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Policies for Second Generation Biofuels: Current status and future challenges

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Author Info

  • Eggert, Håkan

    ()
    (Department of Economics, School of Business, Economics and Law, Göteborg University)

  • Greaker, Mads

    (Statistics Norway)

  • Potter, Emily

    (Statistics Norway)

Abstract

This report reviews the current status of second generation biofuels. First generation biofuels continue to be substantially subsidized, and this has contributed to the increasing use of such fuel. However, recent studies claim that the future of biofuels lies in second generation biofuels, in particular biochemical ethanol made from cellulose. Thus, in this report we ask the following three questions: How far is second generation biofuels from being a competitive GHG abatement technology? Is it likely that first generation biofuels will bridge the development of second generation biofuels? Should trade policy be used to protect domestic infant second generation biofuels industry from import of low cost first generation biofuels from developing countries?

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File URL: http://hdl.handle.net/2077/25502
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Bibliographic Info

Paper provided by University of Gothenburg, Department of Economics in its series Working Papers in Economics with number 501.

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Length: 29 pages
Date of creation: 18 May 2011
Date of revision:
Handle: RePEc:hhs:gunwpe:0501

Contact details of provider:
Postal: Department of Economics, School of Business, Economics and Law, University of Gothenburg, Box 640, SE 405 30 GÖTEBORG, Sweden
Phone: 031-773 10 00
Web page: http://www.handels.gu.se/econ/
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Related research

Keywords: Biofuels; cellulosic ethanol; Second-generation; Subsidies; Trade policies;

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References

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  1. Kenneth Arrow, 1962. "Economic Welfare and the Allocation of Resources for Invention," NBER Chapters, in: The Rate and Direction of Inventive Activity: Economic and Social Factors, pages 609-626 National Bureau of Economic Research, Inc.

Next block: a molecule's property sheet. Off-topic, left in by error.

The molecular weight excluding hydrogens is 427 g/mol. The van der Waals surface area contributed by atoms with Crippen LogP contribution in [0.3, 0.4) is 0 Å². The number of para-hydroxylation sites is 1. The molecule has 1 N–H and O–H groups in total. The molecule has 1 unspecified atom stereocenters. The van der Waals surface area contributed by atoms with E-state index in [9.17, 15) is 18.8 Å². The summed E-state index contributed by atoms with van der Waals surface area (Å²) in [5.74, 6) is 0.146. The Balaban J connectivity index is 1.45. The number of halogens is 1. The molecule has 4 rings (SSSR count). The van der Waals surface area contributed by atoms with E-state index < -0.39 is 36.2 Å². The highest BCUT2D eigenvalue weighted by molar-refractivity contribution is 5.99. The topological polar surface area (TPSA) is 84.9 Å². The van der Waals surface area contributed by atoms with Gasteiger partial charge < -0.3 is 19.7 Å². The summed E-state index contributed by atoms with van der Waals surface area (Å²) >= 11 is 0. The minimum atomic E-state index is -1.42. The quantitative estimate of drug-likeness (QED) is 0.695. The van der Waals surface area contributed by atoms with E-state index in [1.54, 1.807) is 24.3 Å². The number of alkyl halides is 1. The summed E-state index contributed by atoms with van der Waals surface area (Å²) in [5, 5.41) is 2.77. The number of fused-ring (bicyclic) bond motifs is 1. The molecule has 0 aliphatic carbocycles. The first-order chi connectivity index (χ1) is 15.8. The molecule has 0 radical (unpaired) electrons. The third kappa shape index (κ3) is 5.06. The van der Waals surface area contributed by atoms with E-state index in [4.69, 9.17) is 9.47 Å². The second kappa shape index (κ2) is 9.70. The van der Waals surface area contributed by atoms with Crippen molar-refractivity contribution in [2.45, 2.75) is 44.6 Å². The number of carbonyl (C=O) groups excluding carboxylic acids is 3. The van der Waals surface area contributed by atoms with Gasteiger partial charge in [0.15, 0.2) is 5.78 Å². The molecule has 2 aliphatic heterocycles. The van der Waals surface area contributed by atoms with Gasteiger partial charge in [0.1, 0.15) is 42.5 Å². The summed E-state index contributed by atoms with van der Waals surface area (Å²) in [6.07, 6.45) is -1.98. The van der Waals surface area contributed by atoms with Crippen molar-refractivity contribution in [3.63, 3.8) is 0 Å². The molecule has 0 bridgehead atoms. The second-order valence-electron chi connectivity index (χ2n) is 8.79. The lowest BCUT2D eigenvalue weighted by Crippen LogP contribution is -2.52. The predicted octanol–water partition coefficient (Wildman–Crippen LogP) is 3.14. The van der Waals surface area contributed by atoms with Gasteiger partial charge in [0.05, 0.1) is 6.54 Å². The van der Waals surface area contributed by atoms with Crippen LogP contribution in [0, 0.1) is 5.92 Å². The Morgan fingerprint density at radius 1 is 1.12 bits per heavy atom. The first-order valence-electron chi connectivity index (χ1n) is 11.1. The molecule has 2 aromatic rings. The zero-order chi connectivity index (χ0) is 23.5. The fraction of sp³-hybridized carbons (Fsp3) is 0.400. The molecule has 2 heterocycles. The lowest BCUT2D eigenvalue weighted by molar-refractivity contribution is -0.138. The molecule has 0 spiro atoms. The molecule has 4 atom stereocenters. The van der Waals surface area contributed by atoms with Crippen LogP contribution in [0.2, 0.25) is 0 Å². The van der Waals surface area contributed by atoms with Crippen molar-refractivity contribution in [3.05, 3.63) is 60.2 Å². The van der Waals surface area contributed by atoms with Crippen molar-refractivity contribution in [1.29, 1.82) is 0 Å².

2. Gurgel Angelo & Reilly John M & Paltsev Sergey, 2007. "Potential Land Use Implications of a Global Biofuels Industry," Journal of Agricultural & Food Industrial Organization, De Gruyter, De Gruyter, vol. 5(2), pages 1-36, December.
  3. Hochman Gal & Sexton Steven E & Zilberman David D, 2008. "The Economics of Biofuel Policy and Biotechnology," Journal of Agricultural & Food Industrial Organization, De Gruyter, De Gruyter, vol. 6(2), pages 1-24, December.
  4. Bronwyn H. Hall, 2002. "The Financing of Research and Development," NBER Working Papers 8773, National Bureau of Economic Research, Inc.
  5. Carriquiry, Miguel A. & Du, Xiaodong & Timilsina, Govinda R, 2010. "Second-generation biofuels : economics and policies," Policy Research Working Paper Series 5406, The World Bank.
  6. Fischer, Carolyn & Newell, Richard, 2004. "Environmental and Technology Policies for Climate Mitigation," Discussion Papers, Resources For the Future dp-04-05, Resources For the Future.
  7. Deepak Rajagopal & Steve Sexton & Gal Hochman & David Zilberman, 2009. "Recent Developments in Renewable Technologies: R&D Investment in Advanced Biofuels," Annual Review of Resource Economics, Annual Reviews, Annual Reviews, vol. 1(1), pages 621-644, 09.
  8. A. M. Spence, 1981. "The Learning Curve and Competition," Bell Journal of Economics, The RAND Corporation, The RAND Corporation, vol. 12(1), pages 49-70, Spring.
  9. Greaker Mads & Heggedal Tom-Reiel, 2010. "Lock-In and the Transition to Hydrogen Cars: Should Governments Intervene?," The B.E. Journal of Economic Analysis & Policy, De Gruyter, vol. 10(1), pages 1-30, May.
  10. Coyle, William T., 2010. "Next-Generation Biofuels: Near-Term Challenges and Implications for Agriculture," Amber Waves, United States Department of Agriculture, Economic Research Service, United States Department of Agriculture, Economic Research Service, June.
  11. Bushnell, James & Peterman, Carla & Wolfram, Catherine, 2008. "Local Solutions to Global Problems: Climate Change Policies and Regulatory Jurisdiction," Staff General Research Papers 13125, Iowa State University, Department of Economics.
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Cited by:
  1. Mads Greaker & Michael Hoel & Knut Einar Rosendahl, 2012. "Does a Renewable Fuel Standard for Biofuels Reduce Climate Costs?," CESifo Working Paper Series 4030, CESifo Group Munich.
  2. Geir H. Bjertnæs, 2013. "Biofuel mandate versus favourable taxation of electric cars. The case of Norway," Discussion Papers, Research Department of Statistics Norway 745, Research Department of Statistics Norway.

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